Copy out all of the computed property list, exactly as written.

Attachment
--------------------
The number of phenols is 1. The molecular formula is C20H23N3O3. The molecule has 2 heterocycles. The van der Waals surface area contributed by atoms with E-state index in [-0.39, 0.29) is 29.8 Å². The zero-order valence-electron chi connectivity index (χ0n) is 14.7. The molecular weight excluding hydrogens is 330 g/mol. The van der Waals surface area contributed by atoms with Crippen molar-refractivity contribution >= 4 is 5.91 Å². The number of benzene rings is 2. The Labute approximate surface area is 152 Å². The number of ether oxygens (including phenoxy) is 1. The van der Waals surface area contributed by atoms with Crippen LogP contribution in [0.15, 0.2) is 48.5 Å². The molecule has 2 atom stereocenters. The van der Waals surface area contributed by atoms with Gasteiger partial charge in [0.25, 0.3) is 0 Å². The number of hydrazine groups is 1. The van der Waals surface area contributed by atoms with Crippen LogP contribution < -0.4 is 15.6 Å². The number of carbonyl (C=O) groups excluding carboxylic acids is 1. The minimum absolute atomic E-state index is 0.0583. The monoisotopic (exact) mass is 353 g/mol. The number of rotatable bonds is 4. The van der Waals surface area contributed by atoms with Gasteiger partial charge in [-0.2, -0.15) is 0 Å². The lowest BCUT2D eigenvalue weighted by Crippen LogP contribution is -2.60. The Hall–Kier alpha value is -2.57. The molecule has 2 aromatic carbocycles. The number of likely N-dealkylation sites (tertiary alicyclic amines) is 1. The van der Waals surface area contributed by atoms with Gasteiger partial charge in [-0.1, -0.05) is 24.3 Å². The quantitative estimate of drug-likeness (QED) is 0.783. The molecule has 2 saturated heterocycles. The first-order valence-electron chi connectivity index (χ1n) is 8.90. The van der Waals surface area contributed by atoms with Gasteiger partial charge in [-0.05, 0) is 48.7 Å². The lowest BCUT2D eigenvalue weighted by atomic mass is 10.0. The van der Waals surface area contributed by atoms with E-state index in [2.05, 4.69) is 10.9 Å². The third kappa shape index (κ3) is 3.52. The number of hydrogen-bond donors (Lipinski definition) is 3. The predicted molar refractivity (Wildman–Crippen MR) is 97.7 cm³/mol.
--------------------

The number of phenols is 1. The molecular formula is C20H23N3O3. The molecule has 2 heterocycles. The van der Waals surface area contributed by atoms with E-state index in [-0.39, 0.29) is 29.8 Å². The zero-order valence-electron chi connectivity index (χ0n) is 14.7. The molecular weight excluding hydrogens is 330 g/mol. The van der Waals surface area contributed by atoms with Crippen molar-refractivity contribution >= 4 is 5.91 Å². The number of benzene rings is 2. The Labute approximate surface area is 152 Å². The number of ether oxygens (including phenoxy) is 1. The van der Waals surface area contributed by atoms with Crippen LogP contribution in [0.15, 0.2) is 48.5 Å². The molecule has 2 atom stereocenters. The van der Waals surface area contributed by atoms with Gasteiger partial charge in [0.25, 0.3) is 0 Å². The number of hydrazine groups is 1. The van der Waals surface area contributed by atoms with Crippen LogP contribution < -0.4 is 15.6 Å². The number of carbonyl (C=O) groups excluding carboxylic acids is 1. The minimum absolute atomic E-state index is 0.0583. The monoisotopic (exact) mass is 353 g/mol. The number of rotatable bonds is 4. The van der Waals surface area contributed by atoms with Gasteiger partial charge in [-0.2, -0.15) is 0 Å². The lowest BCUT2D eigenvalue weighted by Crippen LogP contribution is -2.60. The Hall–Kier alpha value is -2.57. The molecule has 2 aromatic carbocycles. The number of likely N-dealkylation sites (tertiary alicyclic amines) is 1. The van der Waals surface area contributed by atoms with Gasteiger partial charge in [-0.1, -0.05) is 24.3 Å². The quantitative estimate of drug-likeness (QED) is 0.783. The molecule has 2 saturated heterocycles. The first-order valence-electron chi connectivity index (χ1n) is 8.90. The van der Waals surface area contributed by atoms with Gasteiger partial charge in [-0.05, 0) is 48.7 Å². The lowest BCUT2D eigenvalue weighted by atomic mass is 10.0. The van der Waals surface area contributed by atoms with E-state index in [2.05, 4.69) is 10.9 Å². The third kappa shape index (κ3) is 3.52. The number of hydrogen-bond donors (Lipinski definition) is 3. The predicted molar refractivity (Wildman–Crippen MR) is 97.7 cm³/mol.